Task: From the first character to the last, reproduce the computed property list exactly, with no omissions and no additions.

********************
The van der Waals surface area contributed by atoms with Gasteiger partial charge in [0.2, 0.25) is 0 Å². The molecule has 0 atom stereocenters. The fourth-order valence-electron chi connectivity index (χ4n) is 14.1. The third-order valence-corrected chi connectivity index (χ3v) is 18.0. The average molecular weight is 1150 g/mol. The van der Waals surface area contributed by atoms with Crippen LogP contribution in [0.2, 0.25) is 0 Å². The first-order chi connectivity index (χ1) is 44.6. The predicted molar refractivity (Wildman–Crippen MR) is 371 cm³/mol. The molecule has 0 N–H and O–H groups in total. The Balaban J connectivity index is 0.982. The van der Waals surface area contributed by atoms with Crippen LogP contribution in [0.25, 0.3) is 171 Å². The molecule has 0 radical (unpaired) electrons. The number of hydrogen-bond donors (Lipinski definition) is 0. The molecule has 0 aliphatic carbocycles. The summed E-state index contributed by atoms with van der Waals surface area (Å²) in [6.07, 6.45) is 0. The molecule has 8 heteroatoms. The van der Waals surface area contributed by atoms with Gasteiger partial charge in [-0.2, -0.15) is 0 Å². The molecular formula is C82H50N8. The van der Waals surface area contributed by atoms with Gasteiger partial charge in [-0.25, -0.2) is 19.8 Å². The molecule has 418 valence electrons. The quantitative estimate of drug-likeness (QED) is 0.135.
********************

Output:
The van der Waals surface area contributed by atoms with Gasteiger partial charge in [0.2, 0.25) is 0 Å². The molecule has 0 atom stereocenters. The fourth-order valence-electron chi connectivity index (χ4n) is 14.1. The third-order valence-corrected chi connectivity index (χ3v) is 18.0. The average molecular weight is 1150 g/mol. The van der Waals surface area contributed by atoms with Crippen LogP contribution in [0.2, 0.25) is 0 Å². The first-order chi connectivity index (χ1) is 44.6. The predicted molar refractivity (Wildman–Crippen MR) is 371 cm³/mol. The molecule has 0 N–H and O–H groups in total. The Balaban J connectivity index is 0.982. The van der Waals surface area contributed by atoms with Crippen LogP contribution in [0.25, 0.3) is 171 Å². The molecule has 0 radical (unpaired) electrons. The number of hydrogen-bond donors (Lipinski definition) is 0. The molecule has 0 aliphatic carbocycles. The summed E-state index contributed by atoms with van der Waals surface area (Å²) in [6.07, 6.45) is 0. The molecule has 8 heteroatoms. The van der Waals surface area contributed by atoms with Gasteiger partial charge in [-0.2, -0.15) is 0 Å². The molecular formula is C82H50N8. The van der Waals surface area contributed by atoms with Gasteiger partial charge in [-0.25, -0.2) is 19.8 Å². The molecule has 418 valence electrons. The quantitative estimate of drug-likeness (QED) is 0.135.